In 2003, an editor named David Barker started commissioning a series of short books on albums, which he called 33 ½. It was a genius idea: Mark Polizzati on Highway 61 Revisited, Warren Zevon on Dusty in Memphis, Jonathan Lethem on Fear of Music, etc. It is a rather brilliant conceit, which takes up the album as a complete unit. It has rather unravelled – the album that is – since 2003. This was something we all knew was coming with the download/upload Web. Even before the Internet – the B.I. years, as they will eventually be known – peeps were making tapes that bound together different songs to create a different unit of experience. I remember many of those tapes fondly, although if I held one in my hands this morning, I would not know what to do with it – I don’t have a tape player, and haven’t had one since I got my first PC, back in the back of….
Albums are excellent memory objects. I would be easy for me to write, say, short stories infused with my memory about Bob Dylan’s Blonde on Blonde, or Donna Summer’s Bad Girls. Each track could be correlated to some day, or at least epoch, in my life.
Which brings me to my topic: memory.
In my experience, memory has two directions. That is, when I remember, the direction memory seems to take is either straight, direct, or lateral. In the former case, I am like a fisherman casting a line – I cast my mind back and hook my object, that thing or event in the past. Or I don’t. When I don’t, it means I have either forgotten it or it didn’t exist. Psychologists have shown that it is a rather simple matter to create fake memories, in which case what was never there is remembered anyway. But regardless of whether the object is absent, non-existant, or forged, the direction of memory, here, is direct. It is analogous to double book accounting, where the column with the object and the column with the memory are on one plane, side by side. Lateral memory, however, is a different thing. It is about connotations and associations. Memory here is something that emerges without, at times, my having made any effort to remember. I will, instead, suddenly remember. This suddenness has something of the character of waking up – it speaks of two very different states of consciousness. And yet, just as I can wake up feebly, and fall back to sleep, so too I can suddenly recall a thing and then it will slip away. I will forget what I just remembered, or rather, the memory that was forced upon me. If it was something that I wanted to note down, or something that I remember in the moment of remembering that I was supposed to remember, I’ll mentally rummage around. The direct method here fails me, because though I can directly remember the event of suddenly remembering, the object here, the event, is wrapped around something I’ve forgotten. To find that content, I often resort to association – to trying to construct what I was doing when the sudden memory hit me. Or, having a sense of what the content of this sudden memory was – having it on the tip of my tongue – I’ll try to find associates with it – I’ll play a sort of guessing game.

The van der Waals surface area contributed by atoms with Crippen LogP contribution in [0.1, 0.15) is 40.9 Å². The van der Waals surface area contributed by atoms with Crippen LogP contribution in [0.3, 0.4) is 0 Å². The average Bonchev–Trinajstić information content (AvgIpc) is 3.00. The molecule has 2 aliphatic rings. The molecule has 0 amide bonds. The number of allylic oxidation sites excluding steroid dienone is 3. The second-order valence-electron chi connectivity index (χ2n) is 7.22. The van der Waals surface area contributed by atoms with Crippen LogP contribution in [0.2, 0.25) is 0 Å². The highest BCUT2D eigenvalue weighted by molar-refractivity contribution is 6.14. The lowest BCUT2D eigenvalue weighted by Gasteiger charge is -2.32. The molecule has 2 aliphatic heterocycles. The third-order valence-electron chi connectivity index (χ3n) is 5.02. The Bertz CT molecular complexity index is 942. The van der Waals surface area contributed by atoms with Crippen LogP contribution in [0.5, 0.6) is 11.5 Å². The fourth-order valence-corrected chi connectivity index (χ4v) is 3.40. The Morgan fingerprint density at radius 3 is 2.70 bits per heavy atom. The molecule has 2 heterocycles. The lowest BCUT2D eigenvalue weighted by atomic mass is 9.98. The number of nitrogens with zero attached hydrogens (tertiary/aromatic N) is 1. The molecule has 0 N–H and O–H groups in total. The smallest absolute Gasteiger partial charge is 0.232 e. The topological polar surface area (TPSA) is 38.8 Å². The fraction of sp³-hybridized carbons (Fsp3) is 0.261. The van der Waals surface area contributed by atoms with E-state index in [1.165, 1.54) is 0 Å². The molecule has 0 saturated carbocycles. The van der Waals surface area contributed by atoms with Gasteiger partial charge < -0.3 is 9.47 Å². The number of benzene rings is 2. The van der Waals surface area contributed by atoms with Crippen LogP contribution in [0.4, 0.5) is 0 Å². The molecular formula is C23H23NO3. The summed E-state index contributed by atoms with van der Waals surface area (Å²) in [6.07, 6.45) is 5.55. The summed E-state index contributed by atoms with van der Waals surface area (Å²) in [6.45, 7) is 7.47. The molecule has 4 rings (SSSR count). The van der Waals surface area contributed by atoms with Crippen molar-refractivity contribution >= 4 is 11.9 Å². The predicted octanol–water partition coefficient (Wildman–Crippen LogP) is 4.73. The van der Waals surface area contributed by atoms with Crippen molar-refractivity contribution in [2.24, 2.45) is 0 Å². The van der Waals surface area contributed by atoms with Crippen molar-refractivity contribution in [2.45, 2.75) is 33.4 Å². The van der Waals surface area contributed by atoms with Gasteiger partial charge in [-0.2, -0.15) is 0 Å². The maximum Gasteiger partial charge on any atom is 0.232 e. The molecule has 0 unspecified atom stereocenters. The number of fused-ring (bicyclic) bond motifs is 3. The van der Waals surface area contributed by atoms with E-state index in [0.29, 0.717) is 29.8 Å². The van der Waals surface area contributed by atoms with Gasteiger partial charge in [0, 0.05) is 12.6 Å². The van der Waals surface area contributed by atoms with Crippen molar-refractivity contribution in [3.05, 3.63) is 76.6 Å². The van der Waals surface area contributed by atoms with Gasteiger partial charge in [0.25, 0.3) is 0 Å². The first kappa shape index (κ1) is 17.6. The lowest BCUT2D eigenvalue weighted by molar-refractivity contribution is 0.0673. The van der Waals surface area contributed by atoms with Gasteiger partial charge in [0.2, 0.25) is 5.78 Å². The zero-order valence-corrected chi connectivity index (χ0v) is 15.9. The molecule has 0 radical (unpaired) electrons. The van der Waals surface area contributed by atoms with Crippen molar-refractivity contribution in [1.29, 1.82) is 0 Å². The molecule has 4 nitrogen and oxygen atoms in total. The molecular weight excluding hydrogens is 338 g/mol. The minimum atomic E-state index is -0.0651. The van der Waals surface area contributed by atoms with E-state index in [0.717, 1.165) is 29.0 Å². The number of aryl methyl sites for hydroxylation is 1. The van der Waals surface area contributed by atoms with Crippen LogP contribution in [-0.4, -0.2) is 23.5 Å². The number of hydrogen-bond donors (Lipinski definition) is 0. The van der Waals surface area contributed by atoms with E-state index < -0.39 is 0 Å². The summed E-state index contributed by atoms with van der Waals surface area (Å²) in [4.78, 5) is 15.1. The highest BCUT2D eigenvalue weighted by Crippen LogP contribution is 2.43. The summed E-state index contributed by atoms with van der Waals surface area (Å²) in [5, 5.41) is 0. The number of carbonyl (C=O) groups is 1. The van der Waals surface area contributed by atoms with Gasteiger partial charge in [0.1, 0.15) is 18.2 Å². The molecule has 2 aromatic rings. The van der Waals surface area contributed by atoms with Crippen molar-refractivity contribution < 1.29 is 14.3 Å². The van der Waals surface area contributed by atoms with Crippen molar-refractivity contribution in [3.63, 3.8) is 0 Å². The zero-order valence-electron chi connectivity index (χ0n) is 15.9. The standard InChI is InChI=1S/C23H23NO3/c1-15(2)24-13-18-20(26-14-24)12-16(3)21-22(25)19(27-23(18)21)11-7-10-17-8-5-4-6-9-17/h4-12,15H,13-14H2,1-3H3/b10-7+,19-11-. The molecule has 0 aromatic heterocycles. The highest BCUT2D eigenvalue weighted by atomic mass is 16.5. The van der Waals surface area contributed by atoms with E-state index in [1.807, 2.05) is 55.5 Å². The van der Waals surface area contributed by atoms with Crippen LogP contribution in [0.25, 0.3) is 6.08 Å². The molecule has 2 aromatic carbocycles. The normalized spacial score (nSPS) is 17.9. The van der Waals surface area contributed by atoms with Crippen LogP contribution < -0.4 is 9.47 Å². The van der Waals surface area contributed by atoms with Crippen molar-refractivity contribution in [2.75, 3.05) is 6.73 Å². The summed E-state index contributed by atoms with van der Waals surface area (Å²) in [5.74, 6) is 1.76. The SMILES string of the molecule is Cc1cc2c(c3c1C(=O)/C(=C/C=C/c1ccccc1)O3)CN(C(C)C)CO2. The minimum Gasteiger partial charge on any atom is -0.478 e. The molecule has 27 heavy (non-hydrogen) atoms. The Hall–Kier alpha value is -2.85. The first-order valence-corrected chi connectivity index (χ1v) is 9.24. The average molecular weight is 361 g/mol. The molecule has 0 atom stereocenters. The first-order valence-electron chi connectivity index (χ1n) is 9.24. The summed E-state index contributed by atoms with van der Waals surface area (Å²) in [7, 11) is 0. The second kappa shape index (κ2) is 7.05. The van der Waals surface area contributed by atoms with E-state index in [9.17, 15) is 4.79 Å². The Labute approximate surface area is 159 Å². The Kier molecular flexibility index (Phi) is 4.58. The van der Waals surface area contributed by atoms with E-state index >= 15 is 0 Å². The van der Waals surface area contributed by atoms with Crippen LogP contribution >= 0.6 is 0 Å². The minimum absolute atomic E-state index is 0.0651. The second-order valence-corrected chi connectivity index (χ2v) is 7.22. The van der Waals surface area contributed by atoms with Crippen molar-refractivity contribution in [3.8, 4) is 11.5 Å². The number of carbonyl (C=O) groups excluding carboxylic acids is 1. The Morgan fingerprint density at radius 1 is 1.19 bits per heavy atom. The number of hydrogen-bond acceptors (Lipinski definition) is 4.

For instance: let’s say I am trying to recall the sum total of my experiences with Leonard Cohen’s The Stranger song. I’d have to recall putting the album, Songs of Leonard Cohen, on the bulky fake wood stereo my parents bought at some fortunate point when I was twelve or thirteen, a purchase that informed my entire musical life. I would have to take a memory glimpse at that stereo, which had drawers underneath the record player – needle combination in which I stored my albums. I would have to think about the storing of albums, how they lean thinly one against the other. I would have to think of album art, which at one time had an importance that is now entirely fabulous, since it has no popular existence. It exists now as a small icon on a screen. I would have to remember the album, where I purchased it – without doubt some pre-Walmart emporium on Memorial Drive – and the way Leonard looked not at all pop on the album, but rather pleasingly like some poet. And I’d have to remember that I did, over time, get by heart the words of that long long song. Then, the first time I saw McCabe and Mrs. Miller, which begins with the Warren Beatty character, in a bearskin coat, riding on a horse through the wilderness – a vision and a sound that shot through me and gave me, and still gives me, the sense of an expanded existence in the wilds of America, a sense that has always remained with me and makes me, in spite of the old tired racisms and idiocies that issue from that country continually, know the country in terms of a crush I will probably never get over. I would have to think about how I instantly recognize the guitar fingerings that introduce that song, which I believe was the first song on the second side – unless that was the Master Song. I’d have to remember the distinct small scratch of putting the needle on the groove that starts that song, that static which after a while becomes part of the song itself. This is of course a teen memory, the teen slowly dying over the years until it is a mere whisp, like a dead warrior in the Greek afterlife, a summonable being. And then the memory would have to take on my singing of that song, which I have done frequently, especially when driving a car or riding a bicycle – which to me are occasions for singing to myself. More than a shower, a shower is a more pensive adding up things I have to do experience. And this singing would bring up travels – for instance, driving from Atlanta to Santa Fe. And so on.